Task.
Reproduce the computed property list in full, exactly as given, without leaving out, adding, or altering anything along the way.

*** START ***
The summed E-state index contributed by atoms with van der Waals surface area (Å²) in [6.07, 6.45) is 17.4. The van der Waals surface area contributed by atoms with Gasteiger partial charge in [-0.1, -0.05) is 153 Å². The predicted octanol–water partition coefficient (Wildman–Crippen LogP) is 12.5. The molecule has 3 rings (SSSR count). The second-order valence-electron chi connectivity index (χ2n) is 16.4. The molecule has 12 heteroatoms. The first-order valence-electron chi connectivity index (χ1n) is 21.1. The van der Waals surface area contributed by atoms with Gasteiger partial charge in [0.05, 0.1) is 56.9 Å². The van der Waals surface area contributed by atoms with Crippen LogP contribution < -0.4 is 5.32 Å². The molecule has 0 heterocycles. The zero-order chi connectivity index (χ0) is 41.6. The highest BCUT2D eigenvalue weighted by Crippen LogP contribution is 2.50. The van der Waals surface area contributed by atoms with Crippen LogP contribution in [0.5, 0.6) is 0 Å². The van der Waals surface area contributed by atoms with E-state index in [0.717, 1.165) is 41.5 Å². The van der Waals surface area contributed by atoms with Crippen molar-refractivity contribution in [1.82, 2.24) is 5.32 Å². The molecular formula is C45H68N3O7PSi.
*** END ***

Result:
The summed E-state index contributed by atoms with van der Waals surface area (Å²) in [6.07, 6.45) is 17.4. The van der Waals surface area contributed by atoms with Gasteiger partial charge in [-0.1, -0.05) is 153 Å². The predicted octanol–water partition coefficient (Wildman–Crippen LogP) is 12.5. The molecule has 3 rings (SSSR count). The second-order valence-electron chi connectivity index (χ2n) is 16.4. The molecule has 12 heteroatoms. The first-order valence-electron chi connectivity index (χ1n) is 21.1. The van der Waals surface area contributed by atoms with Gasteiger partial charge in [0.05, 0.1) is 56.9 Å². The van der Waals surface area contributed by atoms with Crippen LogP contribution < -0.4 is 5.32 Å². The molecule has 0 heterocycles. The zero-order chi connectivity index (χ0) is 41.6. The highest BCUT2D eigenvalue weighted by Crippen LogP contribution is 2.50. The van der Waals surface area contributed by atoms with Crippen LogP contribution in [0.5, 0.6) is 0 Å². The van der Waals surface area contributed by atoms with E-state index in [0.717, 1.165) is 41.5 Å². The van der Waals surface area contributed by atoms with Crippen molar-refractivity contribution in [1.82, 2.24) is 5.32 Å². The molecular formula is C45H68N3O7PSi.